If you have a patient or client who...
... then it is possible that your patient or client has become addicted to certain foods.
The Food Addiction Institute encourages the treatment of food addiction as a serious disease, like drug and alcohol addiction. Health care providers can easily increase awareness of food addiction by asking their patients about loss of control when it comes to eating sweets and other foods. If food addiction is a possibility then proper screening and treatment is mandatory as this requires different treatment than other food related disorders. Untreated and poorly treated food addiction can be catastrophic to patients and their families.
Although this concept may be new to you, there is overwhelming scientific case for food addiction and we offer basic practical suggestions regarding how you can help potentially food addicted patients at each of the progressive stages of this disease.
Make These Suggestions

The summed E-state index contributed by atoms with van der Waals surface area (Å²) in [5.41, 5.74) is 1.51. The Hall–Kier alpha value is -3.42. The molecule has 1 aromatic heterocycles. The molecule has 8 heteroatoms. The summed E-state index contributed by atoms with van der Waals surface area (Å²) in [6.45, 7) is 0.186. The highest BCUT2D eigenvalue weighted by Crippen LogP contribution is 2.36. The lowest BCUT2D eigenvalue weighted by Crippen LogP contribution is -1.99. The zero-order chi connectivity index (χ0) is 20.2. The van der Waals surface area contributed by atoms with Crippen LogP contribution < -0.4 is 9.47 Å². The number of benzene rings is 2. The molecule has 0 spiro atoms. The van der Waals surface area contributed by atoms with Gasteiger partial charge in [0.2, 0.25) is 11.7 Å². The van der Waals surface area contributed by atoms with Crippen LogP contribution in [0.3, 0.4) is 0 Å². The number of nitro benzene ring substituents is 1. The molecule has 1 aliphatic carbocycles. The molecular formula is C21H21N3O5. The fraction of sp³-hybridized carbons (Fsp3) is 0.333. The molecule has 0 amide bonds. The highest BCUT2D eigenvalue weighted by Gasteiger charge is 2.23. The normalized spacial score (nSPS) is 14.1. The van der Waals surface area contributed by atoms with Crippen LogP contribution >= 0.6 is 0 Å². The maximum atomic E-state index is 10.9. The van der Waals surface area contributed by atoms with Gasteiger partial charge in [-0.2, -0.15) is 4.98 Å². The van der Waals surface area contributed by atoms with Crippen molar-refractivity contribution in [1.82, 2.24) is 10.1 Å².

The following are a list of effective suggestions you can make to your client/patient:
1. Experiment by eliminating foods from your diet that you just can’t stop eating, e.g. products containing sugar, or flour/grains/starches, or excessive fats.
2. Notice if this makes you feel better or worse at first. You may feel tremendous relief, or you may get a headache, or have flu like symptoms, or feel too deprived, or just won’t be able to follow this.
3. If that is the case, consider getting support from a 12-Step Food Program, or another eating related support group (refer to those mentioned under ‘Searching’ on the back of the Resource Sheet).
4. Enlist help from other professionals and programs, e.g. dieticians, psychologists, physicians, food addiction counselors, food addiction intensives, or food treatment programs.
5. Read material that will help you to understand and clarify the problem you might be having with food: The Food Addiction Institute Website, Food Junkies by Vera Tarman, MD & Philip Werdell, The Case Against Sugar by Gary Taubes, and Cravings by Judy Collins
There are a variety of assessments you can administer to a patient or client. Results may open up the door for the discussion of food as an addiction. Utilize the screening protocol for food addition along with the Yale Food Scale and UNCOPE assessments.